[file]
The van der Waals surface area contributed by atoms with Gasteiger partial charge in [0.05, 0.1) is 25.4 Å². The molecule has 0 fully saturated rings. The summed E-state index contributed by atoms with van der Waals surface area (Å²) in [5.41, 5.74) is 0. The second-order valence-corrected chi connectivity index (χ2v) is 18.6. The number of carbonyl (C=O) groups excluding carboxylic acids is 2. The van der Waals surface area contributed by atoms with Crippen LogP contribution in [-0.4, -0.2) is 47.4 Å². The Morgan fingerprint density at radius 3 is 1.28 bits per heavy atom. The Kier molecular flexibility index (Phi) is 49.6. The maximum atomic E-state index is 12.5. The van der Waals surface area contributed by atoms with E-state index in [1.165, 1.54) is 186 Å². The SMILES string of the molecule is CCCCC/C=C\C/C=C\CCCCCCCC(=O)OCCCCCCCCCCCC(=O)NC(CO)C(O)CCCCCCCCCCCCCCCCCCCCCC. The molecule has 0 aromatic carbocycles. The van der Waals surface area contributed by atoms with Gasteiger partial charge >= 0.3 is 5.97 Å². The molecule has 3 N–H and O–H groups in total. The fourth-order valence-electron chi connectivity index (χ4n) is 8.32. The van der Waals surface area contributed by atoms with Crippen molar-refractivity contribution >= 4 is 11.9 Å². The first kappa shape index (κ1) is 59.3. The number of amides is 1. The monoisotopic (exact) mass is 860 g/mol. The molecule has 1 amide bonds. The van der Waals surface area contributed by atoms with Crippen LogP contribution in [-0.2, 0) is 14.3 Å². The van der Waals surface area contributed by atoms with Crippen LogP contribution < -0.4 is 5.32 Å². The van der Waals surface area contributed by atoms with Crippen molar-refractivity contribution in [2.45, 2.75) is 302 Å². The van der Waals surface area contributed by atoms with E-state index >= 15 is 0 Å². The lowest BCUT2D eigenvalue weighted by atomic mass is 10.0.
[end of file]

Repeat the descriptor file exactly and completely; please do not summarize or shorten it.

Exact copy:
The van der Waals surface area contributed by atoms with Gasteiger partial charge in [0.05, 0.1) is 25.4 Å². The molecule has 0 fully saturated rings. The summed E-state index contributed by atoms with van der Waals surface area (Å²) in [5.41, 5.74) is 0. The second-order valence-corrected chi connectivity index (χ2v) is 18.6. The number of carbonyl (C=O) groups excluding carboxylic acids is 2. The van der Waals surface area contributed by atoms with Crippen LogP contribution in [-0.4, -0.2) is 47.4 Å². The Morgan fingerprint density at radius 3 is 1.28 bits per heavy atom. The Kier molecular flexibility index (Phi) is 49.6. The maximum atomic E-state index is 12.5. The van der Waals surface area contributed by atoms with E-state index in [1.165, 1.54) is 186 Å². The SMILES string of the molecule is CCCCC/C=C\C/C=C\CCCCCCCC(=O)OCCCCCCCCCCCC(=O)NC(CO)C(O)CCCCCCCCCCCCCCCCCCCCCC. The molecule has 0 aromatic carbocycles. The van der Waals surface area contributed by atoms with Gasteiger partial charge >= 0.3 is 5.97 Å². The molecule has 3 N–H and O–H groups in total. The fourth-order valence-electron chi connectivity index (χ4n) is 8.32. The van der Waals surface area contributed by atoms with Crippen molar-refractivity contribution >= 4 is 11.9 Å². The first kappa shape index (κ1) is 59.3. The number of amides is 1. The monoisotopic (exact) mass is 860 g/mol. The molecule has 1 amide bonds. The van der Waals surface area contributed by atoms with Crippen LogP contribution in [-0.2, 0) is 14.3 Å². The van der Waals surface area contributed by atoms with Crippen LogP contribution < -0.4 is 5.32 Å². The van der Waals surface area contributed by atoms with Crippen molar-refractivity contribution in [2.45, 2.75) is 302 Å². The van der Waals surface area contributed by atoms with E-state index >= 15 is 0 Å². The lowest BCUT2D eigenvalue weighted by atomic mass is 10.0.